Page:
Department of History of Science and Ideas

Hans Rausing Lecture 2012

Kapil Raj: "Bringing the World into the History of Science"

Abstract

The history of the sciences on a global scale is often told in terms of the con- tribution of individual civilisations, in particular Mesopotamia, Greece, ancient Egypt, China, India and the Islamic world as precursors to modern science, which is commonly acknowledged as being European. Encounters between the knowledge systems of these regions, and others, such as Africa or Polynesia, is often recounted in terms of occasional debates between travellers and indigenous grandees who expressed their curiosity about each other. Based on examples from four centuries of encounter and interaction between European and Indian knowledge practices, this talk will demonstrate how the circulation of skilled practitioners from both cultures, far from being a mere conversation between the protagonists, has been the site for the production of significant parts of modern science. It will argue for a generalisation of this model of circulation and interaction.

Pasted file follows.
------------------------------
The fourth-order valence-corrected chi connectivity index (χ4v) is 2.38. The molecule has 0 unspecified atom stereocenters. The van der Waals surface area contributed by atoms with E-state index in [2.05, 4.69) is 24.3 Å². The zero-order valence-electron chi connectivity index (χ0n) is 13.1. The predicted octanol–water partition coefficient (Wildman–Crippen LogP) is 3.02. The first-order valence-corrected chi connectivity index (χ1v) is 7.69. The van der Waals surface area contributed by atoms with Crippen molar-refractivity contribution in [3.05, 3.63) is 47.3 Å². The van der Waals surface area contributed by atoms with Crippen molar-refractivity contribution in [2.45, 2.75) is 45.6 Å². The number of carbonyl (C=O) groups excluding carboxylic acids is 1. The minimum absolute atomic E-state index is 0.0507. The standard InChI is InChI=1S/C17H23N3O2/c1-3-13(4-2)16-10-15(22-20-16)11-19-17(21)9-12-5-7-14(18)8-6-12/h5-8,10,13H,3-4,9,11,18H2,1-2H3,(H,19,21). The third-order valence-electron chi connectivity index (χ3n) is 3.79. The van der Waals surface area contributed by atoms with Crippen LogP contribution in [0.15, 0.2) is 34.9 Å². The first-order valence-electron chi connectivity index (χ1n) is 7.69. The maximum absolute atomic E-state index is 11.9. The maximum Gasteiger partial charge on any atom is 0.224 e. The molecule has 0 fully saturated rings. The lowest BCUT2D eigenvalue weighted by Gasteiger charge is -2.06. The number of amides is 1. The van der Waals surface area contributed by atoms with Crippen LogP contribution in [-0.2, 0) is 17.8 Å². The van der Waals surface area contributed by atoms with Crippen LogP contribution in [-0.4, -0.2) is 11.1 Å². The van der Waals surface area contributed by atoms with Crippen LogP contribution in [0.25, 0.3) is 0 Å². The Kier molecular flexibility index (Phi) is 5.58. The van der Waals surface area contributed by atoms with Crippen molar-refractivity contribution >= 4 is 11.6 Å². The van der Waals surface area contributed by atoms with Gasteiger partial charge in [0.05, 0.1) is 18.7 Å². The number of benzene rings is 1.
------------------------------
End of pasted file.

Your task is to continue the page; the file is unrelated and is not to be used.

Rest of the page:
About the Lecturer

Professor Kapil Raj is Directeur d’Études at the École des Hautes Études en Sciences Sociales in Paris, and co-chair of the Alexandre Koyré Centre. He is the author of Relocating Modern Science: Circulation and the Construction of Knowledge in South Asia and Europe, 1650–1900 (2007) and has co-edited The Brokered World: Go-Betweens and Global Intelligence (2009).

Video of the Lecture